We tryout the Nokia 3310 to see if Nokia can really bring back a re-worked classic mobile
The new Nokia 3310 is available in the UK from today, 24 May, and costs £49.99.
The device was first shown off at Mobile World Congress (MWC) in February and is manufactured by HMD Global under licence from Nokia.
Rather than simply re-release the old 3310 in order to tap into a vein of tech nostalgia, the 3310 has a few twists, notably 2.4inch QVGA display, a 2MP rear camera and Nokia’s Series 30+ software, as well as a microSD slot and micro USB port for charging the mobile.
Support for 2G connectivity is present but no Wi-Fi or GPS, so one could call it a semi-smartphone. However it does promise 22 hours of talk-time battery life and a lengthy month work of power when on standby.
Available in matte grey and blue, and glossy red and yellow colours, the 3310 will sell for €49 (around £40) and will go on sale in the second quarter of 2017.
Silicon hands-on first impressions
Nokia is clearly gambling on nostalgia with the 3310 reboot, as other than a potential backup phone or a cheap mobile to give to children, there is little the 3310 can really offer a market awash with smartphones for all budgets.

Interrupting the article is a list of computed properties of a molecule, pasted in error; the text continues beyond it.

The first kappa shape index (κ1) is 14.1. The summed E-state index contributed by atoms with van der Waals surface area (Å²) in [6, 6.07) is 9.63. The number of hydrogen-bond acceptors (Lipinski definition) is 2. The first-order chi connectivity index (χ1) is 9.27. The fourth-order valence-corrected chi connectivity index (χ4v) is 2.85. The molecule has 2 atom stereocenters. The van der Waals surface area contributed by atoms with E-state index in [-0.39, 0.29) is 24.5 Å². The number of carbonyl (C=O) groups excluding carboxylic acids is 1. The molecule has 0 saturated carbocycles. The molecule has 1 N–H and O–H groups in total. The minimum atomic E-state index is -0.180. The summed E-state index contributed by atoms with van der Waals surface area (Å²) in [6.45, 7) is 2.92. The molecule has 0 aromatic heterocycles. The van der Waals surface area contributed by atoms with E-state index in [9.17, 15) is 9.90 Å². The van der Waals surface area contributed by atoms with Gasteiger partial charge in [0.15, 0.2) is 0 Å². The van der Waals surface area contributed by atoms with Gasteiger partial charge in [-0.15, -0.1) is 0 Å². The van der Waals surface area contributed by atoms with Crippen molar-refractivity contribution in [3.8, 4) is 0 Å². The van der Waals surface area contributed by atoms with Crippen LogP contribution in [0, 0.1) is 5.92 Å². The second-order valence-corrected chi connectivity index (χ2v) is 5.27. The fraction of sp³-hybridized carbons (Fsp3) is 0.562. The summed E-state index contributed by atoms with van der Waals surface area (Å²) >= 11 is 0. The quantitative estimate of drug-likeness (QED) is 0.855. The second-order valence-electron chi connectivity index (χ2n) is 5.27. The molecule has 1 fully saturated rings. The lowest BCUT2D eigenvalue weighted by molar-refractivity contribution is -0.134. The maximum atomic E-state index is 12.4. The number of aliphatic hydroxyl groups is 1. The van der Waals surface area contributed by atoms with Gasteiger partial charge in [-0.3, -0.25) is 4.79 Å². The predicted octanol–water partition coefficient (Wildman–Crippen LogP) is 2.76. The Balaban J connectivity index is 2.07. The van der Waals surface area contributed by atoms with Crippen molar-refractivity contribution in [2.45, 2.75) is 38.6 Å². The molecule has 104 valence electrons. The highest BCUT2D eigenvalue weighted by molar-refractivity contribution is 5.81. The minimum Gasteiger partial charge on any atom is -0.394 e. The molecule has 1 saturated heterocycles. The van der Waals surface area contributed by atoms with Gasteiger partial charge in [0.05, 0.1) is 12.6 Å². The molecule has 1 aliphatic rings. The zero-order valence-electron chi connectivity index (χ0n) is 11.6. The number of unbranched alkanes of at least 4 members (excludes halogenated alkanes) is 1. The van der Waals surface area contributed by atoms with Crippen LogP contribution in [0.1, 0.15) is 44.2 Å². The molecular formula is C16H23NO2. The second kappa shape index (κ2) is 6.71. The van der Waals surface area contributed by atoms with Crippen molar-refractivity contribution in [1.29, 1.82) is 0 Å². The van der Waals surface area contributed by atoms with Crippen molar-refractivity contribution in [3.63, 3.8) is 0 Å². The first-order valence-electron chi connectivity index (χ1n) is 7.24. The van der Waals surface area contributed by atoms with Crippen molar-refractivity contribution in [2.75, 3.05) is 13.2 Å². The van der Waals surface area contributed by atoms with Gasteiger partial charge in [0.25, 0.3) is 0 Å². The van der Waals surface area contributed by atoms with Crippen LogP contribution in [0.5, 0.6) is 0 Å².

Now the 3310 certainly feels pleasant to the touch, conjuring up memories of using ‘text speak’ to fit missives into limited text message allowances telcos provided some ten years ago. The keypad feels pleasingly responsive and tugs at the nostalgia glands.
Sadly, that where the fun ends with the Nokia 3310, while it does have 2G connectivity there is scant little in the way of smartphone functions. Sure, the 3310 is not designed for such use, but that leaves little to do with the phone, than well use it as a phones.
The petite display is fairly functional and playing a game of snake on it was mildly fun for around a minute or so. The 2MP camera feels like a joke by HMD, only not a very funny one; it predictably yields poor photos and offers scant functionality.
As far as ‘retro’ handsets go, the 3310 is not a bad mobile, and at £49 it’s not expensive wither. However, solid budget smartphones phones from the Lenovo-owned Motorola for around £30 more raises the question as to why one would purchase the 3310 other than as nostalgic stocking filler.
However, what it does do is serve as a means to attract attention to the rebooted HMD Nokia brand, and encourage punters to take a look at the trio of affordable Android smartphones the company has revealed.
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